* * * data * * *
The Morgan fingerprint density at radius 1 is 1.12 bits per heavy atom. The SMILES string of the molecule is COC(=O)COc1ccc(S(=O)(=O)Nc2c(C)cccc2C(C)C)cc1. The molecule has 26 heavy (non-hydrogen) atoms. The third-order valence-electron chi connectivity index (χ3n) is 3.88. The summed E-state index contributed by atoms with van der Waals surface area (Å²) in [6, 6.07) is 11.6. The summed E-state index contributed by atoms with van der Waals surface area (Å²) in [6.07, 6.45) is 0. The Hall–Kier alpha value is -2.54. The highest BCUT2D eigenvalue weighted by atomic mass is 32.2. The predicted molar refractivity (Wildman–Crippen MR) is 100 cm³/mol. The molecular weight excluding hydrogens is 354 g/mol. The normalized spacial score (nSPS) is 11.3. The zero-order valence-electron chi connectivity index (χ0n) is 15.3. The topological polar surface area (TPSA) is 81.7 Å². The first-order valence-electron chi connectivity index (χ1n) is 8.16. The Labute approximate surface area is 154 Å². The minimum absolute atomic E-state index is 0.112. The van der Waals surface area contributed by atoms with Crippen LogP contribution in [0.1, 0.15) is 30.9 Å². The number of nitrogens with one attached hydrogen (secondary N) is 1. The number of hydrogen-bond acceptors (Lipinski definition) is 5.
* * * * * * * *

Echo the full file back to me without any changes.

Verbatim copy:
The Morgan fingerprint density at radius 1 is 1.12 bits per heavy atom. The SMILES string of the molecule is COC(=O)COc1ccc(S(=O)(=O)Nc2c(C)cccc2C(C)C)cc1. The molecule has 26 heavy (non-hydrogen) atoms. The third-order valence-electron chi connectivity index (χ3n) is 3.88. The summed E-state index contributed by atoms with van der Waals surface area (Å²) in [6, 6.07) is 11.6. The summed E-state index contributed by atoms with van der Waals surface area (Å²) in [6.07, 6.45) is 0. The Hall–Kier alpha value is -2.54. The highest BCUT2D eigenvalue weighted by atomic mass is 32.2. The predicted molar refractivity (Wildman–Crippen MR) is 100 cm³/mol. The molecular weight excluding hydrogens is 354 g/mol. The normalized spacial score (nSPS) is 11.3. The zero-order valence-electron chi connectivity index (χ0n) is 15.3. The topological polar surface area (TPSA) is 81.7 Å². The first-order valence-electron chi connectivity index (χ1n) is 8.16. The Labute approximate surface area is 154 Å². The minimum absolute atomic E-state index is 0.112. The van der Waals surface area contributed by atoms with Crippen LogP contribution in [0.1, 0.15) is 30.9 Å². The number of nitrogens with one attached hydrogen (secondary N) is 1. The number of hydrogen-bond acceptors (Lipinski definition) is 5.